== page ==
DUI Defense Attorney for Eagle + Garfield Counties
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It is important you understand your rights and options if you are pulled over for DUI. After making a stop, if the officer suspects the driver is impaired, he or she will ask the driver to perform voluntary standardized roadside maneuvers. The “voluntary roadside maneuvers” are voluntary under the law; However, as a practical matter, law enforcement views these tests as a way to exonerate yourself – to show you are not impaired. In these current times, if you refuse, the police will likely arrest you and take you to jail.
The police will also ask you to provide a blood or breath sample. Under the DMV regulations, all drivers have already expressly consented to provide a sample for testing (as part of obtaining your license). This is also viewed as drivers’ opportunity to exonerate themselves. A REFUSAL TO PROVIDE A BLOOD OR BREATH SAMPLE RESULTS IN AUTOMATIC REVOCATION OF DRIVERS’ LICENSE. In addition, even with eventual provisional reinstatement of a license to drive, the driver will be required to use an interlock system for an extended period of time, usually two years.
- First and foremost, find a safe place to pull over. Remember that as soon as the police officer decides to pull you over for drunk driving (DUI/DWI), he starts making observations that he will put in the police report. This document can have a significant impact on the outcome of both your criminal trial and your DMV hearing. One of the first things the officer does is make a mental note of how you pull over. If you drive erratically, slow down too abruptly, or pull over in an unsafe location, the officer notes it in the report.
- Don’t make any sudden movements! Officers are trained to be cautious, and to protect themselves, first and foremost. They always approach the car from behind so they have a clear view, and so the driver would have to turn completely around in order to shoot or attack them. So, don’t make any sudden movements and keep your hands on the wheel at 10 and 2 o’clock.
- Be Polite! The obvious reason to treat the officer respectfully is that you are far less likely to be arrested. If you’re rude or hostile, the officer is more likely do everything possible to get you convicted, including writing a very incriminating police report. If the officer asks you to step out of the vehicle, you must comply, otherwise you could be charged with resisting arrest.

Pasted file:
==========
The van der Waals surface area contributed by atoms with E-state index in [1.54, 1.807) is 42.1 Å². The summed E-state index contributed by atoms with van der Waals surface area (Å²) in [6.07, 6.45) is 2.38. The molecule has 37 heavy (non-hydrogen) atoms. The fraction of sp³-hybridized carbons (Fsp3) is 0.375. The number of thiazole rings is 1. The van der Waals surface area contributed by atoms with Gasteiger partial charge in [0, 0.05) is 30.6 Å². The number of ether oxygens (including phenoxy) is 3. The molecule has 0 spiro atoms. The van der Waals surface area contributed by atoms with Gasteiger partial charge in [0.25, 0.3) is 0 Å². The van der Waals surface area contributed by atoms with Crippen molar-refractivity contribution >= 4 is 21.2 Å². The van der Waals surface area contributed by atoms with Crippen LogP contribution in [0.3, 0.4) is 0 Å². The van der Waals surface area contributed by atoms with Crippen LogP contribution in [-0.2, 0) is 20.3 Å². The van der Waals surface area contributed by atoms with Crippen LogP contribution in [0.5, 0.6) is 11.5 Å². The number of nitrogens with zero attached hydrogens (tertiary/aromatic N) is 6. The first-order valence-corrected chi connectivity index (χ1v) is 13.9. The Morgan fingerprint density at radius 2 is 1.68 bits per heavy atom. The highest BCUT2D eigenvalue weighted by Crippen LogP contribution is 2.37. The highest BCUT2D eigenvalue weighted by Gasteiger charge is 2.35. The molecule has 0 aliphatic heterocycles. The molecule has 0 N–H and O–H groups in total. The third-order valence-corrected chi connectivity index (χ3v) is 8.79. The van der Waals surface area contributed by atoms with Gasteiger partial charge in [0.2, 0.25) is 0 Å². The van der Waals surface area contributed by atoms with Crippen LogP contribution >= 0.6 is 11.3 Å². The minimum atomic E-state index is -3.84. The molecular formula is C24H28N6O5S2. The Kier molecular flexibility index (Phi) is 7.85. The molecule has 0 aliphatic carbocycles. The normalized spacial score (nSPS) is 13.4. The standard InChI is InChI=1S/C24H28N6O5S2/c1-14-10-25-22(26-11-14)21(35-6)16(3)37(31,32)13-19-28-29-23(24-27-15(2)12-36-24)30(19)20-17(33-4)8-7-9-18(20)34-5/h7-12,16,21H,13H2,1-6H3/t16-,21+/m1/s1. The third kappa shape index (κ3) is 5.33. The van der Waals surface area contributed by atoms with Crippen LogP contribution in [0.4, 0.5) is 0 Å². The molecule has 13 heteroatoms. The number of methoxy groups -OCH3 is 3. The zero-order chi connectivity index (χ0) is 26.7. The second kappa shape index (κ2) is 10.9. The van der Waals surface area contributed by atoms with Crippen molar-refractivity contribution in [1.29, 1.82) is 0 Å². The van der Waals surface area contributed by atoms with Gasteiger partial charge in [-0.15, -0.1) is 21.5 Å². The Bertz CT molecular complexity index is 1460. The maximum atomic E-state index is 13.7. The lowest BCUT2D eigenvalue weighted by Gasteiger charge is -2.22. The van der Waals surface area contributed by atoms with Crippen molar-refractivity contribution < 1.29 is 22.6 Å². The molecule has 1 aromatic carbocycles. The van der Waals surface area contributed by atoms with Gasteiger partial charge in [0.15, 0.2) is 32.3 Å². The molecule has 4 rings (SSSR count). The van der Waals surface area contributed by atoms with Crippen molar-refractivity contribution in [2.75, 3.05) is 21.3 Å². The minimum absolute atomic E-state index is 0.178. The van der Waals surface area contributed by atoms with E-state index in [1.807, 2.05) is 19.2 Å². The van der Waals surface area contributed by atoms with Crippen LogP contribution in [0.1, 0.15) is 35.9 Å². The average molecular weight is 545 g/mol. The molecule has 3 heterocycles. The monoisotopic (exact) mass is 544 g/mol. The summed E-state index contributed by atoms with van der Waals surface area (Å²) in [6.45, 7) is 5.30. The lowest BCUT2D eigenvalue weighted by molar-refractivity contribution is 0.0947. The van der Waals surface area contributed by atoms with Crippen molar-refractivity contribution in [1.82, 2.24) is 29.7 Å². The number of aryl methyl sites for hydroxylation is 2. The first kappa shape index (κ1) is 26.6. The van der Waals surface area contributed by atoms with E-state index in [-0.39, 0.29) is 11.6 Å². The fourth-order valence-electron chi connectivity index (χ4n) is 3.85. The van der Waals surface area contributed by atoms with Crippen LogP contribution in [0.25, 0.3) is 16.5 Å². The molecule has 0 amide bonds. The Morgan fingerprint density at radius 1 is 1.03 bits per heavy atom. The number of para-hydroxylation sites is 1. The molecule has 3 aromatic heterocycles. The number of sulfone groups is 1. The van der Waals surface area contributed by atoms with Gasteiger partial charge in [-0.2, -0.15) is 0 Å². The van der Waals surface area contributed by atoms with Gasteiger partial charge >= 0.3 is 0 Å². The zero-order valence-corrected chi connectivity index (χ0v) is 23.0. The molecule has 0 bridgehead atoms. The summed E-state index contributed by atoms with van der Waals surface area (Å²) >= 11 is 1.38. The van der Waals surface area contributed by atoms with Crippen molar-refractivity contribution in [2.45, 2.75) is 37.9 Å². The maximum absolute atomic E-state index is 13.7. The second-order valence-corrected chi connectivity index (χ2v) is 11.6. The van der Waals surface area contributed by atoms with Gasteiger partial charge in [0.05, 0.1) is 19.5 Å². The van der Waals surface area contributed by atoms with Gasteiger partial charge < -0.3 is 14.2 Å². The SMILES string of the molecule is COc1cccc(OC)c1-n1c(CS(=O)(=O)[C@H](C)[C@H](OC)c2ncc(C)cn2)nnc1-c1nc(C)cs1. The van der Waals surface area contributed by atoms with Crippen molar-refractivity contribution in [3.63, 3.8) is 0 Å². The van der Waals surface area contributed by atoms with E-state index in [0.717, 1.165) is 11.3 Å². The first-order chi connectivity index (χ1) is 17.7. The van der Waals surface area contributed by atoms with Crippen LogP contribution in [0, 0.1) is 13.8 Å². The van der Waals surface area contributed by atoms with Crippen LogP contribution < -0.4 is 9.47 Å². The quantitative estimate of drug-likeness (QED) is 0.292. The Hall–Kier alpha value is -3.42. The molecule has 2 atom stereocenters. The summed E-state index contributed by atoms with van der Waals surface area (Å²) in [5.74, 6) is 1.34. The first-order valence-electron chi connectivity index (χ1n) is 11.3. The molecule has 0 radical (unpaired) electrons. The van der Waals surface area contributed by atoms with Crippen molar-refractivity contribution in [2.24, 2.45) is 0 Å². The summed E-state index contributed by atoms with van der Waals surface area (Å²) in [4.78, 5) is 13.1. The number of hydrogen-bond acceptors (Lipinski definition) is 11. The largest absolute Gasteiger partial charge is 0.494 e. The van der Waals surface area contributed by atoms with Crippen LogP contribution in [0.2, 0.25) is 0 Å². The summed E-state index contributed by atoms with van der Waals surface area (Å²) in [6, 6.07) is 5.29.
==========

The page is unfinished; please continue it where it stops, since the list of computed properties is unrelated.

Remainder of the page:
- Don’t answer any potentially incriminating questions, and don’t lie! The anxiety of getting pulled over is something police officers count on. In this kind of situation, people are far more likely to incriminate themselves. You do have to give your name, license, and registration to the police officer. But if the officer asks you if you’ve been drinking, or how much—and you’re concerned that you might incriminate yourself—simply say, “I’m sorry, officer, but I’ve been advised not to answer any questions.” If you have had only one or two drinks, say so. With very few exceptions, one or two drinks will not put you over the legal limit. Lying, however, is never a good idea. If you answer a question, answer it truthfully. If you lie, and the officer knows it, the fact that you lied can be used against you in court.
A fairly recent development is that nearly all police cars now have DASH-CAMS and officers have LAPEL-CAMS that record the traffic stop, roadside contact and field sobriety tests. The video has been very effective in both getting cases dismissed for showing sobriety, and to force a plea bargain if it shows a clearly intoxicated driver.
The more notes you take about your arrest, the easier it will be for your attorney to fight the charges against you.
If you are certain that you did not have alcohol in your system when stopped and arrested you can take a urine test on your own. You will need to find a private provider and the cost is usually $25. Urine Alcohol Testing with Ethyl Glucuronide (EtG) is used to detect recent alcohol consumption, even after the ethanol alcohol is no longer measurable. The ETG test can be persuasive to show that a driver did not consume alcohol in the preceding 80 hours.
If you did drive after consuming alcohol it is advisable to begin the DUI alcohol classes prior to going to Court.
You need and deserve an experienced DUI defense attorney who will fight for your rights.
Mr. Johnson knows how to win, but he also knows that sometimes a better resolution can be achieved through negotiations with prosecutors that result in lesser charges or fewer consequences.
Whether in the Eagle or Garfield County courtrooms or at the negotiating table, you can be assured that we will develop the best possible strategy tailored to the specific circumstances of your case.
Results of a Blood Alcohol Concentration (BAC) Test play a vital role in the the prosecution of a DUI or DWAI.